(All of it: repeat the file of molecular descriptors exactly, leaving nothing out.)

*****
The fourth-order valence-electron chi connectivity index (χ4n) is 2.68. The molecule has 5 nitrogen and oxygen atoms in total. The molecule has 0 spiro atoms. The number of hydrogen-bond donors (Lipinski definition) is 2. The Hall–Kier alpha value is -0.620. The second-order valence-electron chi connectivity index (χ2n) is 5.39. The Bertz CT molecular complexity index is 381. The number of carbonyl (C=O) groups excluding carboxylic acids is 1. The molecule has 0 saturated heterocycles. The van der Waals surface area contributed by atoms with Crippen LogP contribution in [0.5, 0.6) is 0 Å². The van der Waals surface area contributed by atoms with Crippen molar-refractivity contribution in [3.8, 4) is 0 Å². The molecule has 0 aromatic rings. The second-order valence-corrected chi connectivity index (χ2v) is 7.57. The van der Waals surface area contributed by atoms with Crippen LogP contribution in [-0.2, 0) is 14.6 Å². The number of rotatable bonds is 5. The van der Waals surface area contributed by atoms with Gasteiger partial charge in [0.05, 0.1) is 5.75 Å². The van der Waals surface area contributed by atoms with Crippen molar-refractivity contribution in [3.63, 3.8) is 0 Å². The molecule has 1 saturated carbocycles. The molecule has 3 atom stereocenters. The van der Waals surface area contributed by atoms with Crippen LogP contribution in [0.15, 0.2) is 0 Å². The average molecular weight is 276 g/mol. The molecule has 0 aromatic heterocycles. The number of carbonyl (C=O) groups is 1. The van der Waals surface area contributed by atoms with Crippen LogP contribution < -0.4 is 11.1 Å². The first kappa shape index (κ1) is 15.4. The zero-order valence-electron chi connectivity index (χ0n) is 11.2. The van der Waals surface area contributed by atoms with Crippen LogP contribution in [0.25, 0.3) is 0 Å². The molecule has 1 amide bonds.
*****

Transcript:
The fourth-order valence-electron chi connectivity index (χ4n) is 2.68. The molecule has 5 nitrogen and oxygen atoms in total. The molecule has 0 spiro atoms. The number of hydrogen-bond donors (Lipinski definition) is 2. The Hall–Kier alpha value is -0.620. The second-order valence-electron chi connectivity index (χ2n) is 5.39. The Bertz CT molecular complexity index is 381. The number of carbonyl (C=O) groups excluding carboxylic acids is 1. The molecule has 0 saturated heterocycles. The van der Waals surface area contributed by atoms with Crippen LogP contribution in [0.5, 0.6) is 0 Å². The van der Waals surface area contributed by atoms with Crippen molar-refractivity contribution in [3.8, 4) is 0 Å². The molecule has 0 aromatic rings. The second-order valence-corrected chi connectivity index (χ2v) is 7.57. The van der Waals surface area contributed by atoms with Crippen LogP contribution in [-0.2, 0) is 14.6 Å². The number of rotatable bonds is 5. The van der Waals surface area contributed by atoms with Gasteiger partial charge in [0.05, 0.1) is 5.75 Å². The van der Waals surface area contributed by atoms with Crippen molar-refractivity contribution in [3.63, 3.8) is 0 Å². The molecule has 1 saturated carbocycles. The molecule has 3 atom stereocenters. The van der Waals surface area contributed by atoms with Crippen LogP contribution in [0.15, 0.2) is 0 Å². The average molecular weight is 276 g/mol. The molecule has 0 aromatic heterocycles. The number of carbonyl (C=O) groups is 1. The van der Waals surface area contributed by atoms with Crippen LogP contribution < -0.4 is 11.1 Å². The first kappa shape index (κ1) is 15.4. The zero-order valence-electron chi connectivity index (χ0n) is 11.2. The van der Waals surface area contributed by atoms with Crippen LogP contribution in [0.25, 0.3) is 0 Å². The molecule has 1 amide bonds.